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Advocates: Into the Fire

Advocates: Into the Fire


BBQing, Hanger Steak Recipe, Wines for Your Grilled Feast

Chef Anita Lo has never met a cut of meat, fish, or vegetable that couldn't use a bit of char

Gathering around the grill in summer is something I look forward to all through the other seasons of the year. The combination of friends, food, and fire, along with a good dose of sun and cold beer or crisp wine, is a surefire recipe for happiness.

Barbecue means different things to different people. Depending on where you live, it can mean a dry rub or wet marinade, with or without a vinegary sauce based on ketchup or mustard, but generally barbecue refers to a long, slow cooking process over smoking wood. (In the South, if it's over charcoal, it's "grilling.")

Being a cultural mutt, I find it only natural to meld culinary traditions from just about anywhere. Though a barbecuing Southerner may take issue, Texas-style and Korean barbecue have much in common: Lesser cuts of beef such as short ribs are cooked with a highly spiced sweet-and-sticky sauce. Bulgogi, a traditional Korean barbecue that inspires the accompanying recipe, marries the sweetness of sugar and scallion, the spiciness of black pepper and raw garlic, and the earthiness of toasted sesame to create perfectly charred beef with the sugars caramelizing the outside of the meat. Classically, one would wrap this barbecue in lettuce leaves with more garlic, miso paste, and chili, but I've been known to make a sandwich out of it like they do in Texas: sliced, straight off my backyard grill, served alongside another American classic, coleslaw, which shares its roots with the Korean staple kimchi.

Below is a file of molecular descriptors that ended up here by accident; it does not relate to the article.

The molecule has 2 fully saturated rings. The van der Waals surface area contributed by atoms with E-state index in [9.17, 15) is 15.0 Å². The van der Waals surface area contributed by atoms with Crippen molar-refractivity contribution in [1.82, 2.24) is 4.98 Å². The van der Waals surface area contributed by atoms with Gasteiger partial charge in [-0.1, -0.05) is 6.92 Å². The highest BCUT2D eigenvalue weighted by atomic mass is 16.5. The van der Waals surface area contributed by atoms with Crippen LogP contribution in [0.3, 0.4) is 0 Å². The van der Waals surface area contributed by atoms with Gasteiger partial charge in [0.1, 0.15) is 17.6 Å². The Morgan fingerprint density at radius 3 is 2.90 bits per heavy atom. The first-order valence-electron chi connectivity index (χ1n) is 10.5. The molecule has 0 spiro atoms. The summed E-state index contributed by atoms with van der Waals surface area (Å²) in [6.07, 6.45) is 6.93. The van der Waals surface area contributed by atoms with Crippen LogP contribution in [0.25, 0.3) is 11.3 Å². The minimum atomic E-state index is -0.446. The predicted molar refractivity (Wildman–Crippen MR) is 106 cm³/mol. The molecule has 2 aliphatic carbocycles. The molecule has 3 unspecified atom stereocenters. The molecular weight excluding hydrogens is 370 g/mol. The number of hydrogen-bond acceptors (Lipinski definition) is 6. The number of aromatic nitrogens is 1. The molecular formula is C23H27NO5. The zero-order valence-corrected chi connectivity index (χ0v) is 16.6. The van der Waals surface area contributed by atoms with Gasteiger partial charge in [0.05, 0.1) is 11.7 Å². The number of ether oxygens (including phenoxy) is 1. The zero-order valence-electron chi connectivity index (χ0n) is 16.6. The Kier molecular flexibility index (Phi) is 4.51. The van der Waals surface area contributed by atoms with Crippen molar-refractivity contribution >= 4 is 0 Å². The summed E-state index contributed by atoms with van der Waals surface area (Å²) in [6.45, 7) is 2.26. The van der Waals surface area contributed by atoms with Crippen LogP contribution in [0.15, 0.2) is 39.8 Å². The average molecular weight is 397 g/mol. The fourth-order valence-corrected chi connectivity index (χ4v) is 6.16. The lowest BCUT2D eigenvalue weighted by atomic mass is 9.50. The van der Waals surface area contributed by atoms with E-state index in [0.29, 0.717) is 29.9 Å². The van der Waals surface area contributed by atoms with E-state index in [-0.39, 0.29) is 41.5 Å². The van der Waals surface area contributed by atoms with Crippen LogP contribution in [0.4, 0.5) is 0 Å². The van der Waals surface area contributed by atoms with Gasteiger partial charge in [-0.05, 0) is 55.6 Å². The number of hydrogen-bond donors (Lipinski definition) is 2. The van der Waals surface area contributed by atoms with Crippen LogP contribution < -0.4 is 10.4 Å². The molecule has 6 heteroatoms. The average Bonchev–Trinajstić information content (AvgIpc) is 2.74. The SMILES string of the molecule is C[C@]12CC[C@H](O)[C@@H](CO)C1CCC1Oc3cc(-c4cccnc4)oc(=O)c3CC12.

RECIPEGrilled Hanger Steak With Korean Flavors

Ingredients: Two 6-ounce cleaned hanger steaks (or substitute skirt steak) Marinade: 1/4 cup soy sauce 1/4 cup sugar 1 teaspoon finely chopped garlic 1 tablespoon finely chopped scallion white 1/2 teaspoon toasted sesame seeds Freshly ground black pepper and salt

Method: Marinate the steak: Mix the marinade ingredients together and pour over hanger steaks. Allow to sit covered in the refrigerator at least four hours (up to eight hours), turning once halfway through.

To serve: Remove the hanger steaks from the marinade and scrape off any excess. Season with black pepper and a little bit of salt. Rub both sides with a little vegetable oil and grill to desired temperature.

PAIRINGSWines to complement your grilled feast

Parson's Flat, 2004, Padthaway, AustraliaThe pepper notes and good acidity of this shiraz-cabernet sauvignon blend are good foils for the charred sweetness of the hanger steak. Look for hints of truffle, chocolate, and juicy, stewed fruits. About $40.

Le Plan Classic Red, 2007, Rhone Valley, FranceThis predominantly grenache blend by winemaker Ann Vermeersch is a steal at around $15 per bottle. It is everything you'd want in a red Rhone: spicy and balanced, with plummy fruit, good acid, and medium tannins.

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